Nosferatu (video game)

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Japanese cover art by Jun Suemi
Developer(s) SETA Corporation
Publisher(s) SETA Corporation
  • T. Nakamura
  • Hiroki Azumada
  • Yoshihiro Ando
  • Tetsuo Mochizuki
  • Kōji Isoda
  • Kōzō Igarashi
  • Shingo Aoyama
Composer(s) Masanao Akahori
Platform(s) Super NES
  • JP: October 7, 1994
  • NA: October 1995
Genre(s) Action, platforming
Mode(s) Single-player

Nosferatu (ノスフェラトゥ) is an action platform game developed and published by SETA Corporation for the Super Nintendo Entertainment System. It was released in Japan on October 7, 1994, and in North America in October 1995.

The player controls a young man known as Kyle, who rides to the vampire Nosferatu's castle in order to defeat him and save his beloved girlfriend Erin from his clutches.


The game follows the story of a young man named Kyle who has his girlfriend Erin sequestered with the vampire Nosferatu; he has the objective of obtaining their blood. Kyle then goes up to the castle where Nosferatu lurks with intent to rescue Erin, but getting there, he discovers that the huge place is full of traps and violent creatures.

The game starts with Kyle being trapped in the dungeon of the castle, the player must escape from there and walk through the castle until they reach the tower where Erin and Nosferatu are.


The player fights the ape bosses of the second stage.

The game is played like Prince of Persia, however the player fights with his bare fists. Despite that, they can use many unique moves and special combos with attacking. He fights various monsters such as Frankenstein monsters, zombies, gargoyles and ghosts. The bosses are the Werewolf, and Beast Men, amongst others. There are three types of crystals used in the game in addition to hourglass. Finding an hourglass extends the in-game time. Each crystal has its own unique abilities: red crystals give players a power up at every three crystals, green crystals recover the health of the player while the blue crystal extends the player's health bar.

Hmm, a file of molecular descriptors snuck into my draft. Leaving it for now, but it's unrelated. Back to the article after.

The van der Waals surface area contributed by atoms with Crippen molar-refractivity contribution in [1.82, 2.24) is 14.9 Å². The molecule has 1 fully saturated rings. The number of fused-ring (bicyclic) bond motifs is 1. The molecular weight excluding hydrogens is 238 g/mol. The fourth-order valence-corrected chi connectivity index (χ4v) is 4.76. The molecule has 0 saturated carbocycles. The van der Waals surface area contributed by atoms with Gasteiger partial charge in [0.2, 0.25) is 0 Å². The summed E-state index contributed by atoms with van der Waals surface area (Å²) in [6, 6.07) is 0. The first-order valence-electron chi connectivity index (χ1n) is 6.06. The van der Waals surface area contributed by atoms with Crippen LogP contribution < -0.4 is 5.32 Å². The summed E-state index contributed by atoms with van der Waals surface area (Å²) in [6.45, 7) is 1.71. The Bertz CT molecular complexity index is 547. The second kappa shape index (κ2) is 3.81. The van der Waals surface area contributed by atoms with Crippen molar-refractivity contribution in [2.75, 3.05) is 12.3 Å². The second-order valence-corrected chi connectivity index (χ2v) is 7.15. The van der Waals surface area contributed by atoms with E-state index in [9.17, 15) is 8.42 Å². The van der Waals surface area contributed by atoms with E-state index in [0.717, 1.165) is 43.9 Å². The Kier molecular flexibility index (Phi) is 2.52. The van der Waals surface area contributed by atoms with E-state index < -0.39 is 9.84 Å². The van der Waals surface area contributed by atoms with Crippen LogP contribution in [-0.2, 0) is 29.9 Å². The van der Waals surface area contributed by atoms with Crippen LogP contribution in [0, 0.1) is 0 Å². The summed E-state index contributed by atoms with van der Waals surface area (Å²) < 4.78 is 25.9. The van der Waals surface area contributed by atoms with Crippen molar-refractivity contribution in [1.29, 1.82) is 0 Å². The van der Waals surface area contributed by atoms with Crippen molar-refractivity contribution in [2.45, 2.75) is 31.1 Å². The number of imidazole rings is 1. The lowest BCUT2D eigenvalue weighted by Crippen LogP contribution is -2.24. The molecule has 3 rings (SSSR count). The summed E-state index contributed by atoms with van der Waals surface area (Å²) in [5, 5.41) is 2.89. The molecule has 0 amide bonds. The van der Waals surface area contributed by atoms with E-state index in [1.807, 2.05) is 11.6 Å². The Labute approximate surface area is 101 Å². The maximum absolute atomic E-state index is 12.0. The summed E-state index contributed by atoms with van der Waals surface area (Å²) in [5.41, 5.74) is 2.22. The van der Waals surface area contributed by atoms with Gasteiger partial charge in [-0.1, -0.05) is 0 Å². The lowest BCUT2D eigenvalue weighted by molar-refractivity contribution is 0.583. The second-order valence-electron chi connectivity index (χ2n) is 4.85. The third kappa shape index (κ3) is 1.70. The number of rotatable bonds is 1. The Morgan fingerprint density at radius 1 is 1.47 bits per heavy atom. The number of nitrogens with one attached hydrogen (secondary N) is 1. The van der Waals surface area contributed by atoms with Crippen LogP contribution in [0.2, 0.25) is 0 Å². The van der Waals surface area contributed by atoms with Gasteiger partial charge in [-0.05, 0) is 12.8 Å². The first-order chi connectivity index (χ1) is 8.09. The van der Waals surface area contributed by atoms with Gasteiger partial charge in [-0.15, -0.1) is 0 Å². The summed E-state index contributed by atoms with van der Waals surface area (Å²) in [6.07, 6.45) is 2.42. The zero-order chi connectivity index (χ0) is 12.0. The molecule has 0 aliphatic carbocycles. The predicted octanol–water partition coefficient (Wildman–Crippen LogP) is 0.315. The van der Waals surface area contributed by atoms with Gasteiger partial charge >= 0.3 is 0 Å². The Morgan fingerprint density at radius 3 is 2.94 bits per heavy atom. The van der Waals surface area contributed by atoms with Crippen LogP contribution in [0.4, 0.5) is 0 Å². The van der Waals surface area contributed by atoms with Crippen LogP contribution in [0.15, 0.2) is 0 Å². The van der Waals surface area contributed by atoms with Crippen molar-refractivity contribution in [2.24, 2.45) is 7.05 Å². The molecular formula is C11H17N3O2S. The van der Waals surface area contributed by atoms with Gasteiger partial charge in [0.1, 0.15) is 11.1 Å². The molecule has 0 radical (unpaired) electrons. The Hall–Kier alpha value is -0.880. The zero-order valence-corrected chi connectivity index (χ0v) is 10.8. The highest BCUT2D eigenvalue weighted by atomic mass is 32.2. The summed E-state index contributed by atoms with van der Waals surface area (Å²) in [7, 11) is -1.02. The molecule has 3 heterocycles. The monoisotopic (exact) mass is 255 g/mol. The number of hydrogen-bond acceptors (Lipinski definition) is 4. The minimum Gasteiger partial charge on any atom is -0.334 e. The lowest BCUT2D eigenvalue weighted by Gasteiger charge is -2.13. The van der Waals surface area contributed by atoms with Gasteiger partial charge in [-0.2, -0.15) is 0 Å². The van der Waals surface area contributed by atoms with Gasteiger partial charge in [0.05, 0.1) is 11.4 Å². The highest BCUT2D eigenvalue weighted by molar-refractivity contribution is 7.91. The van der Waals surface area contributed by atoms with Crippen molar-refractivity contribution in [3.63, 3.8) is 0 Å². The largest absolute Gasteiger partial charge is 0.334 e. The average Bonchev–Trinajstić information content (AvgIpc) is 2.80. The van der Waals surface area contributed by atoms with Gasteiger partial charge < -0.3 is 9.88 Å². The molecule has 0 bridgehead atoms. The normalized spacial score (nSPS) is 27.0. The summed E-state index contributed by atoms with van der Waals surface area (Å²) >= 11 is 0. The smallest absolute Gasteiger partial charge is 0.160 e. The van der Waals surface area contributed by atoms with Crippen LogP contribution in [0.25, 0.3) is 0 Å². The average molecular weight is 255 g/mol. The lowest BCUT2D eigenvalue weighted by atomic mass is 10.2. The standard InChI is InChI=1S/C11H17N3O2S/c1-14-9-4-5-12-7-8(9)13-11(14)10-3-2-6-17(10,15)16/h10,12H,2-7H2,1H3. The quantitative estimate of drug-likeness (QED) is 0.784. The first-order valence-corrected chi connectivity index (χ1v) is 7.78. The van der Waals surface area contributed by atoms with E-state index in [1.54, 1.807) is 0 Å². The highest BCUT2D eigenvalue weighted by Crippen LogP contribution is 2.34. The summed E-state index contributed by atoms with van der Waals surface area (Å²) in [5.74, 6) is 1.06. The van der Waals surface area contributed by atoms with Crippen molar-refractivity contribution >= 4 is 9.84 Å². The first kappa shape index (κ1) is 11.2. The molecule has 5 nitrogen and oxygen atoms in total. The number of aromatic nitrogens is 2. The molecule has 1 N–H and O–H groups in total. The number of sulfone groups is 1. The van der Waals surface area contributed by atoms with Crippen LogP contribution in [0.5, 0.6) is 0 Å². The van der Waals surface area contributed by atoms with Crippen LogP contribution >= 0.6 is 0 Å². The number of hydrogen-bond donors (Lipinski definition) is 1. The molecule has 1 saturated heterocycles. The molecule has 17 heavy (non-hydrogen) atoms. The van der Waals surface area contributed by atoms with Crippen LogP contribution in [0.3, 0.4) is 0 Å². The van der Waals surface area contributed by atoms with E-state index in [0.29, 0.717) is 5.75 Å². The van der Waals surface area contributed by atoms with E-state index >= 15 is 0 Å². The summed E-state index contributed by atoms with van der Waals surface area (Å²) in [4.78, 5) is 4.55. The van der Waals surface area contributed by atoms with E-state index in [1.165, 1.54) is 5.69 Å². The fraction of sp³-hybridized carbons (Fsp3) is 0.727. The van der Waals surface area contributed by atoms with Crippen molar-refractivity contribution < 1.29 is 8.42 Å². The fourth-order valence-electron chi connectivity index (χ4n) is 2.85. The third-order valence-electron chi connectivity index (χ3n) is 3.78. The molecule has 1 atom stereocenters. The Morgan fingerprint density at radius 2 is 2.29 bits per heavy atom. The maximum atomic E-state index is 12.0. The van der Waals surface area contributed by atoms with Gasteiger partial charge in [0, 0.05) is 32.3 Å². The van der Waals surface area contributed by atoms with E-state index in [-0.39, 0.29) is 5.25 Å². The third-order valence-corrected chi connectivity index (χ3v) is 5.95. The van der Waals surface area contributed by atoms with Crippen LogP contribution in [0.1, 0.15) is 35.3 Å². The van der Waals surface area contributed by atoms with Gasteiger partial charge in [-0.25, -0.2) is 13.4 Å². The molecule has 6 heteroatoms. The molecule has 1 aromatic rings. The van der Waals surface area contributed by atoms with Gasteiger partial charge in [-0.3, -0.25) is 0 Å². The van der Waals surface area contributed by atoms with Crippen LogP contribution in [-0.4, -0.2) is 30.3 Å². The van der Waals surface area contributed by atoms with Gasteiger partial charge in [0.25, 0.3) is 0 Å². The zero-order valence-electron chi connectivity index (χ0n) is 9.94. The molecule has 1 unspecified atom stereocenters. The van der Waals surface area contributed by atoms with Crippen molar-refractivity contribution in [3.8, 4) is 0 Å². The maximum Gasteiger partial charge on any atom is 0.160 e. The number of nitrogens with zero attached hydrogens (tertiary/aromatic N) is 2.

Development and release[edit]

Nosferatu was programmed by T. Nakamura, Hiroki Azumada, Yoshihiro Ando and Tetsuo Mochizuki. Kōji Isoda, Kōzō Igarashi and Shingo Aoyama were served as graphic designers. Opus Corp handled the audio for the game, with Masanao Akahori composed the music, and Jun Enoki created the sound effects.[1] Nosferatu was released by SETA Corporation on October 7, 1994, in Japan.[2] This was followed by its North American release in October 1995.[3]


Review scores
Publication Score
AllGame 3/5 stars[4]
EGM 6.75/10[5]

GamePro judged the game to be a frustratingly difficult but still worthwhile cinematic platformer. They elaborated that the game is frustrating due to the sometimes slow character movements and lack of any password or save function, and that the strong atmosphere and slow-paced, strategic approach are its strong points.[6] Most of the four reviewers of Electronic Gaming Monthly found the graphics and sound to be impressive, but they all complained of frustrations resulting from poor responsiveness in the controls. They all also said that the game was something of a disappointment in light of how long it had spent in development (it was announced before the Super NES launch) and how heavily hyped it had been.[5] Brett Alan Weiss of AllGame praised Nosferatu's graphics and audio, making the game "imbued with cinematic style and flair", but criticized its controls. Weiss also derided the game's combat, which he considered "redundant and largely unexciting".[4]


  1. ^ SETA Corporation (October 1995). Nosferatu. Super NES. Scene: Credits. 
  2. ^ ノスフェラトゥ まとめ [スーパーファミコン] . Famitsu (in Japanese). Kadokawa Dwango Corporation. Archived from the original on September 14, 2016. Retrieved September 14, 2016. 
  3. ^ "Super NES Games" (PDF). Nintendo of America. Archived from the original (PDF) on September 29, 2003. Retrieved September 14, 2016. 
  4. ^ a b Weiss, Brett Alan. "Nosferatu review". AllGame. All Media Network. Archived from the original on November 17, 2014. Retrieved September 14, 2016. 
  5. ^ a b "Review Crew: Nosferatu". Electronic Gaming Monthly. No. 73. Sendai Publishing. August 1995. p. 35. 
  6. ^ "ProReview: Nosferatu". GamePro. No. 82. IDG. July 1995. p. 58. 

External links[edit]